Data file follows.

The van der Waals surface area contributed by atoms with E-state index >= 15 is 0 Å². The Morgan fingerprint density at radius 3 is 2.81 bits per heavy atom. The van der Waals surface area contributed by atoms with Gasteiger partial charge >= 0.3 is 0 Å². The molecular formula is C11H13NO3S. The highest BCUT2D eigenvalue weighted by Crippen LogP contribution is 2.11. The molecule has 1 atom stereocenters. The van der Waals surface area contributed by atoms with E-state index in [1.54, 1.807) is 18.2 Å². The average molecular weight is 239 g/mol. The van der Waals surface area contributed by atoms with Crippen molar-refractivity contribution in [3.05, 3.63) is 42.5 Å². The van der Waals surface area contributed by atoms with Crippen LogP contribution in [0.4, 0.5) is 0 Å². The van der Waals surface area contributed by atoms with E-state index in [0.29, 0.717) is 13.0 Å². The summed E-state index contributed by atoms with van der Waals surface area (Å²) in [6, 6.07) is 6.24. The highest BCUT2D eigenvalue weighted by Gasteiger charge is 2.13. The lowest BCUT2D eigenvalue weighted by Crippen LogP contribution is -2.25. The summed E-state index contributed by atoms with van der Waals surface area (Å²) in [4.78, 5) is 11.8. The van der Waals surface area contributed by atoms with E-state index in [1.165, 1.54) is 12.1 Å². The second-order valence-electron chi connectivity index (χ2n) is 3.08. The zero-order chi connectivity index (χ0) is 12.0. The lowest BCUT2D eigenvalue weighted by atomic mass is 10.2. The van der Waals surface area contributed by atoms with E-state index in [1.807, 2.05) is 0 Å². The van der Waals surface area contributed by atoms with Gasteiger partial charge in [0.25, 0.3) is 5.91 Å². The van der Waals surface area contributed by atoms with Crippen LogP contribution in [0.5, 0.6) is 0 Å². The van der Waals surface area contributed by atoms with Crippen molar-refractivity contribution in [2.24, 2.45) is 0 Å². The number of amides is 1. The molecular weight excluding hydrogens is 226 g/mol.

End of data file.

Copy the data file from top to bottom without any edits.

The van der Waals surface area contributed by atoms with E-state index >= 15 is 0 Å². The Morgan fingerprint density at radius 3 is 2.81 bits per heavy atom. The van der Waals surface area contributed by atoms with Gasteiger partial charge >= 0.3 is 0 Å². The molecular formula is C11H13NO3S. The highest BCUT2D eigenvalue weighted by Crippen LogP contribution is 2.11. The molecule has 1 atom stereocenters. The van der Waals surface area contributed by atoms with E-state index in [1.54, 1.807) is 18.2 Å². The average molecular weight is 239 g/mol. The van der Waals surface area contributed by atoms with Crippen molar-refractivity contribution in [3.05, 3.63) is 42.5 Å². The van der Waals surface area contributed by atoms with Crippen LogP contribution in [0.4, 0.5) is 0 Å². The van der Waals surface area contributed by atoms with E-state index in [0.29, 0.717) is 13.0 Å². The summed E-state index contributed by atoms with van der Waals surface area (Å²) in [6, 6.07) is 6.24. The highest BCUT2D eigenvalue weighted by Gasteiger charge is 2.13. The lowest BCUT2D eigenvalue weighted by Crippen LogP contribution is -2.25. The summed E-state index contributed by atoms with van der Waals surface area (Å²) in [4.78, 5) is 11.8. The van der Waals surface area contributed by atoms with E-state index in [1.165, 1.54) is 12.1 Å². The second-order valence-electron chi connectivity index (χ2n) is 3.08. The zero-order chi connectivity index (χ0) is 12.0. The lowest BCUT2D eigenvalue weighted by atomic mass is 10.2. The van der Waals surface area contributed by atoms with E-state index in [1.807, 2.05) is 0 Å². The van der Waals surface area contributed by atoms with Gasteiger partial charge in [0.25, 0.3) is 5.91 Å². The van der Waals surface area contributed by atoms with Crippen LogP contribution in [0.5, 0.6) is 0 Å². The van der Waals surface area contributed by atoms with Crippen molar-refractivity contribution in [2.24, 2.45) is 0 Å². The number of amides is 1. The molecular weight excluding hydrogens is 226 g/mol.